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10 things you must NOT do when shooting a time-lapse (+ 3 extra tips!)

Multi-award winning professional photographer and time-lapse expert Enrique Pacheco reveals the top 10 mistakes people should avoid when shooting a time-lapse.

Learn more about Enrique reading our interview Meet Enrique Pacheco, one the most awarded time-lapser and watching his featured videos. This post was originally written by Enrique, and posted at his enriquepacheco.com

Don’t know what we’re talking about? Learn time-lapse photography now thanks to our free Beginner’s Guide to time-lapse photography

10 things to avoid when shooting a time-lapse

In this short article I would like to analyze some of the main mistakes that people use to make in time-lapse videos. It’s just a funny way of telling you what to do by telling you what you shouldn’t do.

But of course, rules are there to brake, so feel free to do whatever you want. And don’t forget to share your comments at the end of the tutorial. I would be happy to discuss this topics with you. So, let’s start: 10 things you should not do in Time-lapse.

1.- Shoot in JPG

No, no and no! There’s no discussion about this. You must think of this extension as if it were the devil himself. If you are a professional or just have some appreciation for what you do, I’m sure you never shoot in JPG.

So when you do time-lapse you should avoid this type of file as well. Just because you shoot lots of pictures does not mean you can use a more compressed file. Many bad images do not make a good one. JPG File works in 8bits, while RAW works in 12 or 14bits, this means greater depth of color and gradation between levels. And you’ll notice this especially when editing an image.

If you still have doubts, here you can see the histogram of a photo in jpg after a simple levels adjustment. Notice how there are steps in the histogram, which means lack of information, posterization, etc.. In the real image it means… “DISASTER!”

10 things you must NOT do when shooting a time-lapse 01

2.- Use short shutter speed

If there is one thing that differentiates a professional time-lapse from an amateur one, is the proper use of the shutter speed. This is basically due to ignorance of the concept “Motion Blur”, which helps to create a natural, pleasing blur effect of each of the 25 or 30 frames that make the clear image that we will see later. Therefore it is essential to use long shutter speeds of between 1/3 and 3s. Although in many cases you can use a longer exposure, always depending on the interval you are using.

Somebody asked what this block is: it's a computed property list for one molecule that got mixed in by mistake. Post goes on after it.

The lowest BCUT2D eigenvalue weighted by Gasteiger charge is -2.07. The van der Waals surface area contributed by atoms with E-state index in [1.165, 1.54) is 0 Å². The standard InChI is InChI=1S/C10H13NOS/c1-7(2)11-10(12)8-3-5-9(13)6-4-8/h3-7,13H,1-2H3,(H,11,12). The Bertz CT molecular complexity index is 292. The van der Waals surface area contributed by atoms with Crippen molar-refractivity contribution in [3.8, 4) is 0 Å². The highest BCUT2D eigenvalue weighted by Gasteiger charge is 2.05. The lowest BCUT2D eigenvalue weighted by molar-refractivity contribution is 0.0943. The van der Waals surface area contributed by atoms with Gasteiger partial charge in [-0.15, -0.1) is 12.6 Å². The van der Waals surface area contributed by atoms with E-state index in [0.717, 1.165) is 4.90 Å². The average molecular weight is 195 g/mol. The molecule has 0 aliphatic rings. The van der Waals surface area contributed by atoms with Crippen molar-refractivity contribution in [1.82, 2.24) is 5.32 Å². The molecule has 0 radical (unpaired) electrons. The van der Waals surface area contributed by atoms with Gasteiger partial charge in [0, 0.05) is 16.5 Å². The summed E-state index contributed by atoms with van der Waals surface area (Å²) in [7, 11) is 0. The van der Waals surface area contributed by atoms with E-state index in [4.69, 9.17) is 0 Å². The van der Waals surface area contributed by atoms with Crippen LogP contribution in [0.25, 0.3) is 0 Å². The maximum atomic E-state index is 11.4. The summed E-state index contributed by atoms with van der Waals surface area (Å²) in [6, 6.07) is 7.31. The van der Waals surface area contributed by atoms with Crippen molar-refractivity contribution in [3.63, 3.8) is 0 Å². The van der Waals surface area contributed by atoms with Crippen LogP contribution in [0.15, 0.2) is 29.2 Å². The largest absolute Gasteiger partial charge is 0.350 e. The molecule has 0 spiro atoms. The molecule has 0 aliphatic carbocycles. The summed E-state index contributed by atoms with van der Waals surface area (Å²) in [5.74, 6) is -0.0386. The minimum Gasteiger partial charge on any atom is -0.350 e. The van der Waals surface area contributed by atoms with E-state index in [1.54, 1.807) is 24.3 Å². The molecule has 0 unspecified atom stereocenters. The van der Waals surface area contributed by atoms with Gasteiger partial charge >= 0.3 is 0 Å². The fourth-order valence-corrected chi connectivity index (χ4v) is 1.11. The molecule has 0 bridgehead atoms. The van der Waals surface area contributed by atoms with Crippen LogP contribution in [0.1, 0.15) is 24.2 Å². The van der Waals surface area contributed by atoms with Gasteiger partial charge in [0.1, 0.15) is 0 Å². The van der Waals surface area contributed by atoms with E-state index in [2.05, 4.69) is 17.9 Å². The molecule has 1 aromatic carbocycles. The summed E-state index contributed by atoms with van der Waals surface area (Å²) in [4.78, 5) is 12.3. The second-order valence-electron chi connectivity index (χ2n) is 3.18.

To achieve these exposures at daylight is essential to use a neutral density filter, also known as ND. It amazes me how many people spend $ 5,000 on a camera and lenses and don’t have a single filter in their backpack. To show you that no one is perfect, here is one of my first videos, back then I did not know about Motion blur. You can see the weird flicker in moving cars and people due to high shutter speed.

3.- Mix actions at different speeds

Something that bothers me quite a lot is to see shots in which there are actions at different speeds. As those images where the timelapser is determined to capture a sunset over a city full of people and traffic.

Obviously the intrepid timelapser select an interval of at least 10s to capture the entire path of the sun to until it sets, quite right. But as in the foreground we have people walking or cars passing very quickly, each of them will be captured by our camera in just one frame, disappearing in the next, in which there will be other new elements. This produces an inconsistency in the movement, altering the continuity. The result is chaotic clip with no flow at all, a real horror!